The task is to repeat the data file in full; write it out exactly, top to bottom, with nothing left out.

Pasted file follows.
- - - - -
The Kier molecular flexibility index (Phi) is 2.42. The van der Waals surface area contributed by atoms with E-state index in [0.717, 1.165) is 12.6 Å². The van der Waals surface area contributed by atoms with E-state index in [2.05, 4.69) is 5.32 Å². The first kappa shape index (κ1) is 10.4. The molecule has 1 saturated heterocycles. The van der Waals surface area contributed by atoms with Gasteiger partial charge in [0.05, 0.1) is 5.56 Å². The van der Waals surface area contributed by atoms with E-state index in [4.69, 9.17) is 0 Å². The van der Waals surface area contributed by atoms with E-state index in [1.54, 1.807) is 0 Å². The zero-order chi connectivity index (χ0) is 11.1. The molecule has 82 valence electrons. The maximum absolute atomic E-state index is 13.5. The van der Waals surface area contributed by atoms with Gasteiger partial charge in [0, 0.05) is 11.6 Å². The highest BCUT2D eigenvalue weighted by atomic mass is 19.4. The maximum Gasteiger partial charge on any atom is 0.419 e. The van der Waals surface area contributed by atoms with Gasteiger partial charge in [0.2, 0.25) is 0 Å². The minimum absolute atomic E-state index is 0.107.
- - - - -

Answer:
The Kier molecular flexibility index (Phi) is 2.42. The van der Waals surface area contributed by atoms with E-state index in [0.717, 1.165) is 12.6 Å². The van der Waals surface area contributed by atoms with E-state index in [2.05, 4.69) is 5.32 Å². The first kappa shape index (κ1) is 10.4. The molecule has 1 saturated heterocycles. The van der Waals surface area contributed by atoms with Gasteiger partial charge in [0.05, 0.1) is 5.56 Å². The van der Waals surface area contributed by atoms with E-state index in [4.69, 9.17) is 0 Å². The van der Waals surface area contributed by atoms with E-state index in [1.54, 1.807) is 0 Å². The zero-order chi connectivity index (χ0) is 11.1. The molecule has 82 valence electrons. The maximum absolute atomic E-state index is 13.5. The van der Waals surface area contributed by atoms with Gasteiger partial charge in [0, 0.05) is 11.6 Å². The highest BCUT2D eigenvalue weighted by atomic mass is 19.4. The maximum Gasteiger partial charge on any atom is 0.419 e. The van der Waals surface area contributed by atoms with Gasteiger partial charge in [0.2, 0.25) is 0 Å². The minimum absolute atomic E-state index is 0.107.